When their 10-year-old daughter, Laura, was diagnosed with leukemia, veterinarian Robert Graves and his wife, Sherry, of Fort Collins were ready to do anything they could to save her. They agreed to try a bone marrow transplant from an unrelated donor — the first ever for a leukemia patient. Laura received her transplant in 1979 at the Fred Hutchinson Cancer Research Center. The treatment gave her an extra year and a half of life. And it inspired Graves to launch a quest to create a national registry of volunteers willing to donate bone marrow. His early efforts brought together other patient families and transplant doctors, spurring a federal mandate that led to the creation of the National Marrow Donor Program. The program began connecting patients with unrelated donors in 1987 with a registry of just 10,000 volunteers. Today, the registry — now called the Be The Match Registry — has grown to more than 8 million donors and more than 100,000 cord blood units, the largest and most racially and ethnically diverse registry of its kind in the world. Source: www.bethematch.org
By Joyce Davis — JoyceDavis@coloradoan.com
While Dennis Houska has seen a lot of change in Fort Collins in the 31 years he’s run the family automotive repair shop, the people who frequent his business haven’t changed much.
Dennis Houska, right, his son, L.J., and his wife, Noreen, run Houska Automotive in Fort Collins. L.J. is holding a photo of his grandfather, Chuck Houska, who started the business in 1952 at the same location.
Those who need mechanical repair trust that Houska and his “family” of mechanics will treat them with the same respect and care Houska’s father gave decades ago.
It’s one of the reasons Houska Automotive Services Inc. was named Best Family Business in the Coloradoan’s 2005 Best in Business contest.
“We try to cure their transportation problems,” Houska said. “And we try to look beyond repairing the car to helping fix the other problems, such as getting a car towed, finding a rental car or arranging transportation while the car’s in the shop.”
We’ve even picked up kids from school. We have one fella here who does nothing but help people all day long.”
Houska took over the business in 1974, in the same shop where his father first opened the doors in 1952.
“We were outside the city limits at one time,” Houska said, noting the growth in Fort Collins. “Now we’re seeing a lot more people coming in from out of state and a lot less agriculture. Some of our best farmland has gone to housing developments.”
Houska’s wife, Noreen, keeps the books and “hands out the paychecks — the important part,” he joked.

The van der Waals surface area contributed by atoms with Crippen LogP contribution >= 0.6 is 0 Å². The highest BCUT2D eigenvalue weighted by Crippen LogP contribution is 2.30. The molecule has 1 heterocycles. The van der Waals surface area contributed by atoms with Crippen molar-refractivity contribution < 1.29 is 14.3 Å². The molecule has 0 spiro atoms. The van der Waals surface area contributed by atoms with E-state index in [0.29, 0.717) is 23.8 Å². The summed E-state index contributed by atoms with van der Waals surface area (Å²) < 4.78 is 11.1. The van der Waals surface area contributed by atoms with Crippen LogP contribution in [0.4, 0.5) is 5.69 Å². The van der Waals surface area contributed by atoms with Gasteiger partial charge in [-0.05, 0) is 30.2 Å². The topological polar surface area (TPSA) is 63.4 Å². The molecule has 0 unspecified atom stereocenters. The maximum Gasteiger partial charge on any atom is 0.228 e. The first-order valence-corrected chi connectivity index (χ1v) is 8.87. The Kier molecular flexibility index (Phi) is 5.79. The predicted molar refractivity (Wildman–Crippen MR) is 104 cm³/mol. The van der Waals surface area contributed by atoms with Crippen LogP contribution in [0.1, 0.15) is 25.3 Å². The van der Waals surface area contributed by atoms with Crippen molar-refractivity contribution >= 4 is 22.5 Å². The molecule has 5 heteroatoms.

Working alongside him is his son John, called L.J. “At one time we had four Johns in the shop and we were calling them Big John, Little John and anything else we could think of to keep them straight,” Houska said. “That’s how John — Little John — became L.J.”
Houska said his staff of 25 is largely responsible for the respectful service and success of the business. “They’re all more like family than employees, and they really make it work,” he said.
Giving back to the community is high on Houska’s list. To that end, he set up the Houska Houska 5K race 14 years ago to raise funds for a bone marrow registry — its name is a spoof on the Bolder Boulder race. In the summer of 2004, he bicycled from Washington state to Florida to raise awareness about the national registry.
A marrow donor himself — he donated to a 9-year-old boy in California — Houska has seen the miracle of marrow donation firsthand.
“He’s 17 now, and he comes here each year to compete in the race,” he said of his marrow recipient. “The money helps pay for (marrow) typing so we can get more people on the registry.
“When they’re not in the shop, Houska joins his wife in doing charitable work, then heads for the outdoors to bicycle, ski, hike, fish and enjoy the scenery.
Working together all day then going home together at night hasn’t been a problem for the couple through the years.
“It’s all in the communication,” Houska said. “We are respectful of each other and listen to each other’s opinions. And we don’t talk business at home … we work on our other interests.”
Originally published February 3, 2006
BECKY JENSEN • READER SUBMITTED • Fort Collins Coloradoan. OCTOBER 7, 2009
FORT COLLINS, CO Houska Automotive is hosting an encore presentation of its free Women’s Car Care Clinic on Saturday, October 17 from 9 a.m. 11 a.m. at 899 Riverside Avenue in Fort Collins.
Back by popular demand, the no-cost clinic helps women better understand cars, vehicle terminology and the language of mechanics. The event provides safety advice, builds long-term confidence and empowers women to make more informed maintenance and repair decisions.
“October is National Car Care Month, so hosting our clinic is timely,” said Houska Automotive vice president and clinic coordinator L.J. Houska. “Last month’s event was so well received that we’re hosting an encore presentation to help more women in our community better understand their vehicles.”